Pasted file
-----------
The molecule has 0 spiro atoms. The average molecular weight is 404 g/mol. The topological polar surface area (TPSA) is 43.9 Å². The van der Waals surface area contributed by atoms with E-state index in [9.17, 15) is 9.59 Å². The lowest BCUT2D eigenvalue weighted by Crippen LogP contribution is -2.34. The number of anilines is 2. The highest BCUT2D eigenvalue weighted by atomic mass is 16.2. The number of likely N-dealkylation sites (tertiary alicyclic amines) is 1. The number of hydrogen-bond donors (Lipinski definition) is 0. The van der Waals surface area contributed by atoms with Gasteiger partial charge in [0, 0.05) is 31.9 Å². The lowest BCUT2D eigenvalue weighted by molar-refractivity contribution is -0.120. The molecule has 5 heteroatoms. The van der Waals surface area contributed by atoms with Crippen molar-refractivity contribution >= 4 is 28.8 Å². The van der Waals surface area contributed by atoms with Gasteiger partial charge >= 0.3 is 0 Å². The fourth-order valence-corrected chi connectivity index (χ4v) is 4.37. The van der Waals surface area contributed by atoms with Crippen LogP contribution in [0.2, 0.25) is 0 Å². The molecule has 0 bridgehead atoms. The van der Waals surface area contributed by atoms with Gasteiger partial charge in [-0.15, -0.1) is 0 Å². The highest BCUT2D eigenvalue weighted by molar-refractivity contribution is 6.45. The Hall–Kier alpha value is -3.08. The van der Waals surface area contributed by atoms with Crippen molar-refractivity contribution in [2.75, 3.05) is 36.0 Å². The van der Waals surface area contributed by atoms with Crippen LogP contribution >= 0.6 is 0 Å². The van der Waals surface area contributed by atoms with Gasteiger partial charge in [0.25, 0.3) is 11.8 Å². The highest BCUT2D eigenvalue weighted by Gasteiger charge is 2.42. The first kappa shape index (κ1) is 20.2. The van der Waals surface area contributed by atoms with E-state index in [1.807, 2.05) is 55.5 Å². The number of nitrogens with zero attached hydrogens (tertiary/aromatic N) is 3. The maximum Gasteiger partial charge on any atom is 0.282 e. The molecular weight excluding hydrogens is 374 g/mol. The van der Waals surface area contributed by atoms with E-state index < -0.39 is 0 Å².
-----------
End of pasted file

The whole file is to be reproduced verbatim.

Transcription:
The molecule has 0 spiro atoms. The average molecular weight is 404 g/mol. The topological polar surface area (TPSA) is 43.9 Å². The van der Waals surface area contributed by atoms with E-state index in [9.17, 15) is 9.59 Å². The lowest BCUT2D eigenvalue weighted by Crippen LogP contribution is -2.34. The number of anilines is 2. The highest BCUT2D eigenvalue weighted by atomic mass is 16.2. The number of likely N-dealkylation sites (tertiary alicyclic amines) is 1. The number of hydrogen-bond donors (Lipinski definition) is 0. The van der Waals surface area contributed by atoms with Gasteiger partial charge in [0, 0.05) is 31.9 Å². The lowest BCUT2D eigenvalue weighted by molar-refractivity contribution is -0.120. The molecule has 5 heteroatoms. The van der Waals surface area contributed by atoms with Crippen molar-refractivity contribution >= 4 is 28.8 Å². The van der Waals surface area contributed by atoms with Gasteiger partial charge >= 0.3 is 0 Å². The fourth-order valence-corrected chi connectivity index (χ4v) is 4.37. The van der Waals surface area contributed by atoms with Crippen LogP contribution in [0.2, 0.25) is 0 Å². The molecule has 0 bridgehead atoms. The van der Waals surface area contributed by atoms with Gasteiger partial charge in [-0.15, -0.1) is 0 Å². The highest BCUT2D eigenvalue weighted by molar-refractivity contribution is 6.45. The Hall–Kier alpha value is -3.08. The van der Waals surface area contributed by atoms with Crippen molar-refractivity contribution in [2.75, 3.05) is 36.0 Å². The van der Waals surface area contributed by atoms with Crippen LogP contribution >= 0.6 is 0 Å². The van der Waals surface area contributed by atoms with Gasteiger partial charge in [0.25, 0.3) is 11.8 Å². The highest BCUT2D eigenvalue weighted by Gasteiger charge is 2.42. The first kappa shape index (κ1) is 20.2. The van der Waals surface area contributed by atoms with E-state index in [1.807, 2.05) is 55.5 Å². The number of nitrogens with zero attached hydrogens (tertiary/aromatic N) is 3. The maximum Gasteiger partial charge on any atom is 0.282 e. The molecular weight excluding hydrogens is 374 g/mol. The van der Waals surface area contributed by atoms with E-state index < -0.39 is 0 Å².